Ryan Watson, PhD (he/him)
I am an Associate Professor at the University of Connecticut. My program of research is focused on reducing health disparities among sexual and gender minority (SGM) youth and young adults. Motivated by the urgent need to reduce the inequities in health for vulnerable populations, I have focused my scholarship on SGM youth and young adults, their relationships within family and school contexts, and their health experiences. I currently focus on the health (in particular, substance use and disordered eating) among SGM adolescents (funded by NIH, R03DA046827) and emerging adults. My research utilizes data from my LGBTQ+ National Teen Survey, a dataset of 17,000+ SGM youth aged 13-17 from across the United States. My research has been featured on CNN, NPR, Washington Post, Live Science, USA Today, and several other media outlets. My current program of research (funded by NIH, K01DA047918) focuses on preventing health disparities (e.g., HIV) through prevention and intervention strategies (e.g., PrEP) attune to intersectionality.
Lisa Eaton, PhD (she/her)
Dr. Lisa Eaton is a social and behavioral health scholar who is primarily interested in social determinants of disease. Her work focuses on the multi-level impact of stigma on linkage, access, and retention to healthcare among diverse populations. Her most recent work has focused on how systematic changes in providing health care can impact and improve health and well-being. She is mainly interested in how one’s environment creates barriers or facilitators to accessing health care and how these factors impact overall health outcomes. Her work is primarily focused on bridging the divide between medical advances and actual access to these medical advances. This work has included a considerable emphasis on the role of social and structural stigmas as barriers to care. The National Institutes of Health have funded Dr. Eaton’s work in these areas.
Valerie Earnshaw, PhD (she/her)
I am an Associate Professor of Human Development and Family Sciences at the University of Delaware. My research focuses on understanding and addressing associations between stigma and health inequities across the lifespan. I aim to contribute to knowledge of the mechanisms whereby stigma undermines health outcomes and what moderates these relationships in protective ways, as well as stigma interventions to improve the wellbeing of stigmatized populations. Much of my work focuses on HIV and substance use disorder stigma.
Raymond L. Moody, PhD (he/him)
I am an Assistant Professor in the Department of Human Development and Family Sciences at the University of Connecticut. My research examines the impact of social and psychological stress on substance use and sexual behavior among sexual and gender minorities. My current projects examine the impacts of substance use on sexual behavior and adherence to HIV prevention strategies in the context of intersecting stressors. I earned my Ph.D. in Health Psychology and Clinical Science from The Graduate Center of the City University of New York. My dissertation was funded by an R36 grant from the National Institute on Drug Abuse and focused on executive attention and emotion regulation as mediating mechanisms linking syndemic conditions and HIV transmission risk behavior among sexual minority men. I completed my postdoctoral fellowship in the NIDA-funded T32 Substance Abuse Epidemiology Training Program at Columbia University’s Mailman School of Public Health.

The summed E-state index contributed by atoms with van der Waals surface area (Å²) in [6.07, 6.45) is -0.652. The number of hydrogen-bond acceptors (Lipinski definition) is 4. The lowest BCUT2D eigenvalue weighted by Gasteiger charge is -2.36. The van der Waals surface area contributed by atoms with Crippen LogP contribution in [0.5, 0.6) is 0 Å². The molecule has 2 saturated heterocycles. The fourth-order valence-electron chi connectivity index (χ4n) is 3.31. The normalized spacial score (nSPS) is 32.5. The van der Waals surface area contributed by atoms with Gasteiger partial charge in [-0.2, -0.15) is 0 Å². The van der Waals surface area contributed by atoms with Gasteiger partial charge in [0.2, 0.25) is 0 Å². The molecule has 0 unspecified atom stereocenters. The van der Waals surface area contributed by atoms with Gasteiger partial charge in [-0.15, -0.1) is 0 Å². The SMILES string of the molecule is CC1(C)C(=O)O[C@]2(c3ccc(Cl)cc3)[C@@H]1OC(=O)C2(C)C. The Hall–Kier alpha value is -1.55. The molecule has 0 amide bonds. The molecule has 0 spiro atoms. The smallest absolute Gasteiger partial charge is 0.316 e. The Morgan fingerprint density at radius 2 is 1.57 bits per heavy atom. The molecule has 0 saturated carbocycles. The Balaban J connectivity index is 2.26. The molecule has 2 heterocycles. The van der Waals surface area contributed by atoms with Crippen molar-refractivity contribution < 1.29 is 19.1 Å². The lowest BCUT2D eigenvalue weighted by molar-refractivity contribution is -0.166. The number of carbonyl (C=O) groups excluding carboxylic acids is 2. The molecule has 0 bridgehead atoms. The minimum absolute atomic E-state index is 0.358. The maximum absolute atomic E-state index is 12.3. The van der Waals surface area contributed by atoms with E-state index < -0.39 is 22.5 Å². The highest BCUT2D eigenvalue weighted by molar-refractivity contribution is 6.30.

Jolaade Kalinowski, EdD (she/her)
Dr. Jolaade Kalinowski is an Assistant Professor in the Human Development and Family Sciences department at the University of Connecticut. Dr. Kalinowski is a behavioral cardiovascular researcher. Her research pertains to the role of chronic stress in cardiovascular disease (CVD) risk reduction in Black women. She is particularly interested in the unique role that stress plays in elderly Black women’s cardiovascular health, and how stressors may contribute to health disparities. She is interested in: (1) advance understanding of the complex interactions between psychosocial, behavioral and community-level factors contributing to CVD disparities in Black women; and (2) developing, testing and implementing innovative, scalable interventions to mitigate the adverse health effects of stress in Black women.
Emeka Okafor, PhD, MPH (he/him)
Dr. Emeka Okafor is an Assistant Professor of Epidemiology at the Department of Public Health, Baylor University, Waco TX. Dr. Okafor is a Behavioral Epidemiologist, whose program of research focuses on understanding the behavioral and biological pathways whereby substance use impacts health outcomes for patients with HIV and increases HIV risk among persons without HIV. His research involves bridging behavioral measures (particularly substance use) with biological markers of clinical outcomes. His work is currently funded by the NIH (K01DA047912).
Nikole Babcock (she/her)
I am a first-year PhD student in the Human Development and Family Sciences department. My research interests broadly include SGM health disparities, sexual authenticity and intimacy, and research that promotes positive sexuality and relationships. I am also interested in exploring how health care accessibility impacts physical and mental wellbeing in SGM adolescents and emerging adults.
Antonia Caba (she/her)
I am a fourth-year PhD student in the Department of Human Development and Family Sciences at the University of Connecticut. My research is focused on sexual and gender identity development in adolescence and emerging adulthood. I am interested in understanding how these identity development processes shape health and wellbeing across different developmental contexts, such as in schools and families.
Alexander Del Farno (he/him)